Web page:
A-33, r. 3 - Code of ethics of hearing-aid acousticians

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chapter A-33, r. 3
Code of ethics of hearing-aid acousticians
HEARING-AID ACOUSTICIANS — CODE OF ETHICS
Hearing-aid Acousticians Act
(chapter A-33, s. 3)
A-33
Professional Code
(chapter C-26, s. 87)
C-26
September 1 2012
DIVISION I
GENERAL PROVISIONS
1.01. In this Regulation, unless the context indicates otherwise,
(a)  “Order” means the Ordre des audioprothésistes du Québec;
(b)  “hearing-aid acoustician” means whoever is entered on the roll of the Order.
R.R.Q., 1981, c. A-33, r. 2, s. 1.01.
1.02. The Interpretation Act (chapter I-16) applies to this Regulation.
R.R.Q., 1981, c. A-33, r. 2, s. 1.02.
1.03. A hearing-aid acoustician must adequately supervise a student, trainee, employee or person for whom he is immediately responsible.
O.C. 549-2010, s. 1.
1.04. A hearing-aid acoustician must take reasonable measures to ensure that persons who collaborate with him in the carrying on of professional activities comply with the Hearing-aid Acousticians Act (chapter A-33), the Professional Code (chapter C-26) and their regulations.
O.C. 549-2010, s. 1.
1.05. A hearing-aid acoustician who carries on professional activities within a partnership or joint-stock company must take reasonable measures to ensure that the partnership or company complies with the Hearing-aid Acousticians Act (chapter A-33), the Professional Code (chapter C-26) and their regulations.
The duties and obligations under the Hearing-aid Acousticians Act, the Professional Code and their regulations are not changed or reduced by the fact that a hearing-aid acoustician carries on professional activities within a partnership or joint-stock company.
O.C. 549-2010, s. 1.
DIVISION II
DUTIES AND OBLIGATIONS TOWARDS THE PUBLIC
2.01. Unless he has sound reasons to the contrary, a hearing-aid acoustician must support every measure likely to improve the quality and availability of professional services in the field in which he practises.
R.R.Q., 1981, c. A-33, r. 2, s. 2.01.
2.02. In the practice of his profession, a hearing-aid acoustician must bear in mind the general effect his research and work may have on society.
R.R.Q., 1981, c. A-33, r. 2, s. 2.02.
2.03. A hearing-aid acoustician must promote measures of education and information in the field in which he practises. In the practice of his profession, he must also, unless he has sound reasons to the contrary, do what is required to ensure such education and information.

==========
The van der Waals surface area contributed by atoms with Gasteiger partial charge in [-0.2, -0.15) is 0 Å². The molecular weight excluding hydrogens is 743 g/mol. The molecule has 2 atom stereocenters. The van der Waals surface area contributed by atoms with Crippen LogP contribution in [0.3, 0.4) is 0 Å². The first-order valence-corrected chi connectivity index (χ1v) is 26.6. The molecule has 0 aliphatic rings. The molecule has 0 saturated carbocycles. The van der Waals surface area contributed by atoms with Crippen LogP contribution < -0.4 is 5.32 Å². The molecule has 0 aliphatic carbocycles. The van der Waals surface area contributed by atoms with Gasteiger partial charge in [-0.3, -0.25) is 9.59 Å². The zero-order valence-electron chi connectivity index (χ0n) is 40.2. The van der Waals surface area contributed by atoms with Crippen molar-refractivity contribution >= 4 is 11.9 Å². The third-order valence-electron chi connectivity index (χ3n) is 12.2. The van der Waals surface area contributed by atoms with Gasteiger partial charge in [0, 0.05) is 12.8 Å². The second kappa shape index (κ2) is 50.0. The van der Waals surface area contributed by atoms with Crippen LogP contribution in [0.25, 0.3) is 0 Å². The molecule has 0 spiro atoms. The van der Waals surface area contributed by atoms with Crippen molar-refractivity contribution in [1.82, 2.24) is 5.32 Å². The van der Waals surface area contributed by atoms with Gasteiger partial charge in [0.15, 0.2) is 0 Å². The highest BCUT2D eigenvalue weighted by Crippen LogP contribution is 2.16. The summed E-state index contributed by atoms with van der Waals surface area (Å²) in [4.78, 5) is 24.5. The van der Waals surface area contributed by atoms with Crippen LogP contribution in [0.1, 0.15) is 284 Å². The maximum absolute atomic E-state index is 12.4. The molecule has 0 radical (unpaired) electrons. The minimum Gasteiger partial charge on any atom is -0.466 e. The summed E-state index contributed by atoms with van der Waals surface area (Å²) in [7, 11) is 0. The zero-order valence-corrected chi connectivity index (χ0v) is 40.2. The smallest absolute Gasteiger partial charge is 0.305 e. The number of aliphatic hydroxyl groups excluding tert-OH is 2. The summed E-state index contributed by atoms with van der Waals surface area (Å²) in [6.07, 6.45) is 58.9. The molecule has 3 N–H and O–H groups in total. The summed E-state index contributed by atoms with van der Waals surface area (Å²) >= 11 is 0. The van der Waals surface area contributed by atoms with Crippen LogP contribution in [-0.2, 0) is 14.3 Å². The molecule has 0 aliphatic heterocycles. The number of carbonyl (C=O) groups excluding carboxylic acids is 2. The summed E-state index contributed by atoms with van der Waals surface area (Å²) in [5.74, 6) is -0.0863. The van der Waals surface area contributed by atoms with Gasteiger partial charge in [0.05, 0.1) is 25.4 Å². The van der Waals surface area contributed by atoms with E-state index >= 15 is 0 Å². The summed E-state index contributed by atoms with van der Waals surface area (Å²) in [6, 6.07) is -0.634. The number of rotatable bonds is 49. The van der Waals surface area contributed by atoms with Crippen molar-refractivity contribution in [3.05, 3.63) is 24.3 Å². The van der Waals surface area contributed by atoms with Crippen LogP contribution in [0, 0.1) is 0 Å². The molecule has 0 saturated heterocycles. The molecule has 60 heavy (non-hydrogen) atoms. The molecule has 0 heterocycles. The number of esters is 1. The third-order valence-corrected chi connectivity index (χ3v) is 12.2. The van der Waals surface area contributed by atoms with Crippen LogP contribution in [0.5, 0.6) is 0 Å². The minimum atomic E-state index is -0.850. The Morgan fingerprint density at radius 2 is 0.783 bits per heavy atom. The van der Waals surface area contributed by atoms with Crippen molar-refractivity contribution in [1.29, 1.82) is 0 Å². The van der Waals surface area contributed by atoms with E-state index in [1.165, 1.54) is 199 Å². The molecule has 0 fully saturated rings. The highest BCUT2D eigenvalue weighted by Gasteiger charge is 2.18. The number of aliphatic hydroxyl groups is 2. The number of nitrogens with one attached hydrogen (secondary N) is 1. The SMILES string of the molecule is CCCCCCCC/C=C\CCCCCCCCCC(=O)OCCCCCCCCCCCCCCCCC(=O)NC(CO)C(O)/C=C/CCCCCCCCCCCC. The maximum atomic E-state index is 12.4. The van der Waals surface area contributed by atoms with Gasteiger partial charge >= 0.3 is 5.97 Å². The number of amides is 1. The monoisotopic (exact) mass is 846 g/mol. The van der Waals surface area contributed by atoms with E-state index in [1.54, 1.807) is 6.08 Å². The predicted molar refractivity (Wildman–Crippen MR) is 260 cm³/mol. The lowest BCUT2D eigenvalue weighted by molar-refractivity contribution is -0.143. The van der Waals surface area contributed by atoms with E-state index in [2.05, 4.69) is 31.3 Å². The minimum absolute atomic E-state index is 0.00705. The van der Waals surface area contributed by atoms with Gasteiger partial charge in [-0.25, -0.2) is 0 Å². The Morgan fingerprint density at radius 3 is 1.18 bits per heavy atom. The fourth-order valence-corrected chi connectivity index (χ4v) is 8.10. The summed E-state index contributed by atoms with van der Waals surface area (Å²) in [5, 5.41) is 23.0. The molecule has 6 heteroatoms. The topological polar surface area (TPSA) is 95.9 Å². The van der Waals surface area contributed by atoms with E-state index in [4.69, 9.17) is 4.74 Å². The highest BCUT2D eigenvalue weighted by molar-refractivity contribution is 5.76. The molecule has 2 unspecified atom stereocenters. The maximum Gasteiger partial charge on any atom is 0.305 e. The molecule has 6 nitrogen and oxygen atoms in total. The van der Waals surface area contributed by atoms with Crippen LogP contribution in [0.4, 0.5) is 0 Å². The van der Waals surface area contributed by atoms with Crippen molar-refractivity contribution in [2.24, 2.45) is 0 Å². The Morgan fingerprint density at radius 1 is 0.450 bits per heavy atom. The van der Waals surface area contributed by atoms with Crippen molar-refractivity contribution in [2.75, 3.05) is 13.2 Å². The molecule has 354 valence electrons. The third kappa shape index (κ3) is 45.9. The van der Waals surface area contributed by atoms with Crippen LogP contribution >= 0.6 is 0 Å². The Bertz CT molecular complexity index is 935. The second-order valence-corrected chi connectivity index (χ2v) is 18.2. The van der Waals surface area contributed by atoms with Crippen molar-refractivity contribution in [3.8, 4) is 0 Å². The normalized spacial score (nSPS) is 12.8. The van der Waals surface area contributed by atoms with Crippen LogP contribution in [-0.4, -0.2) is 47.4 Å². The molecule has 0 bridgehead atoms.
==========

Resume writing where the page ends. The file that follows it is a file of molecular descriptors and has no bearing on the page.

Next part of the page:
R.R.Q., 1981, c. A-33, r. 2, s. 2.03.
DIVISION III
DUTIES AND OBLIGATIONS TOWARDS PATIENTS
§ 1.  — General provisions
3.01.01. Before rendering any professional service, a hearing-aid acoustician must bear in mind the extent of his proficiency, knowledge and the means at his disposal. He must not, in particular, undertake work for which he is not sufficiently prepared without obtaining the necessary assistance.
R.R.Q., 1981, c. A-33, r. 2, s. 3.01.01.
3.01.02. A hearing-aid acoustician must at all times acknowledge his patient’s right to consult another hearing-aid acoustician, a member of another professional order or any other competent person.
R.R.Q., 1981, c. A-33, r. 2, s. 3.01.02.
3.01.03. A hearing-aid acoustician must not practise under conditions or in situations likely to impair the quality of his services.
R.R.Q., 1981, c. A-33, r. 2, s. 3.01.03.
3.01.04. Except for research work carried out in a reputable scientific milieu, a hearing-aid acoustician must practise his profession following the generally accepted principles of audioprosthology. He must never use an insufficiently proven technique for fitting a hearing-aid.
R.R.Q., 1981, c. A-33, r. 2, s. 3.01.04; O.C. 549-2010, s. 2.
3.01.05. A hearing acoustician must seek to establish a relationship of mutual trust between himself and his patient. He must, therefore:
(a)  refrain from practising his profession in an impersonal manner;
(b)  conduct his interviews so as to respect the scale of values and the personal convictions of his patient, where made aware of them by the latter.
R.R.Q., 1981, c. A-33, r. 2, s. 3.01.05.